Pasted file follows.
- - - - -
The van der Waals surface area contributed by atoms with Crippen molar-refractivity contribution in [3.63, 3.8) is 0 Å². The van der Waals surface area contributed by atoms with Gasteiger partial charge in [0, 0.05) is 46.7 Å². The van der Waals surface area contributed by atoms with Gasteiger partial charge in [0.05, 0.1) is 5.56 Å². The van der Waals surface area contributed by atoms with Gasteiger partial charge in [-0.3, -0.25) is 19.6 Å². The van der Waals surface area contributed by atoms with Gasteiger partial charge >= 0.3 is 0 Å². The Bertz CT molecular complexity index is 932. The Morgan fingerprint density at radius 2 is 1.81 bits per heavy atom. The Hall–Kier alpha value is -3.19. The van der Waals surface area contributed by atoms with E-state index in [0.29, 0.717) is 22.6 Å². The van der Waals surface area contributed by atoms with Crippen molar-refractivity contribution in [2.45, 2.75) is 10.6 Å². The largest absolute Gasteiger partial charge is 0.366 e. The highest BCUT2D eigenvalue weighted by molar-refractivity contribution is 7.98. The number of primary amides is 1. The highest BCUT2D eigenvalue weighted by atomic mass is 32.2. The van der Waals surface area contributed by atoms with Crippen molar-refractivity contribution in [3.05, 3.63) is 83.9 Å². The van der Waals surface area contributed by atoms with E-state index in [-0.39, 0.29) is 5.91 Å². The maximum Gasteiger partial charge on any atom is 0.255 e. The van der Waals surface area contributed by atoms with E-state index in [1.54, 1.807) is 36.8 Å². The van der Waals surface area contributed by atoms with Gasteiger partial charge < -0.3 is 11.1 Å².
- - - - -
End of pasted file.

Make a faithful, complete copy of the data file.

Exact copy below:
The van der Waals surface area contributed by atoms with Crippen molar-refractivity contribution in [3.63, 3.8) is 0 Å². The van der Waals surface area contributed by atoms with Gasteiger partial charge in [0, 0.05) is 46.7 Å². The van der Waals surface area contributed by atoms with Gasteiger partial charge in [0.05, 0.1) is 5.56 Å². The van der Waals surface area contributed by atoms with Gasteiger partial charge in [-0.3, -0.25) is 19.6 Å². The van der Waals surface area contributed by atoms with Gasteiger partial charge >= 0.3 is 0 Å². The Bertz CT molecular complexity index is 932. The Morgan fingerprint density at radius 2 is 1.81 bits per heavy atom. The Hall–Kier alpha value is -3.19. The van der Waals surface area contributed by atoms with E-state index in [0.29, 0.717) is 22.6 Å². The van der Waals surface area contributed by atoms with Crippen molar-refractivity contribution in [2.45, 2.75) is 10.6 Å². The largest absolute Gasteiger partial charge is 0.366 e. The highest BCUT2D eigenvalue weighted by molar-refractivity contribution is 7.98. The number of primary amides is 1. The highest BCUT2D eigenvalue weighted by atomic mass is 32.2. The van der Waals surface area contributed by atoms with Crippen molar-refractivity contribution in [3.05, 3.63) is 83.9 Å². The van der Waals surface area contributed by atoms with E-state index in [-0.39, 0.29) is 5.91 Å². The maximum Gasteiger partial charge on any atom is 0.255 e. The van der Waals surface area contributed by atoms with E-state index in [1.54, 1.807) is 36.8 Å². The van der Waals surface area contributed by atoms with Gasteiger partial charge < -0.3 is 11.1 Å².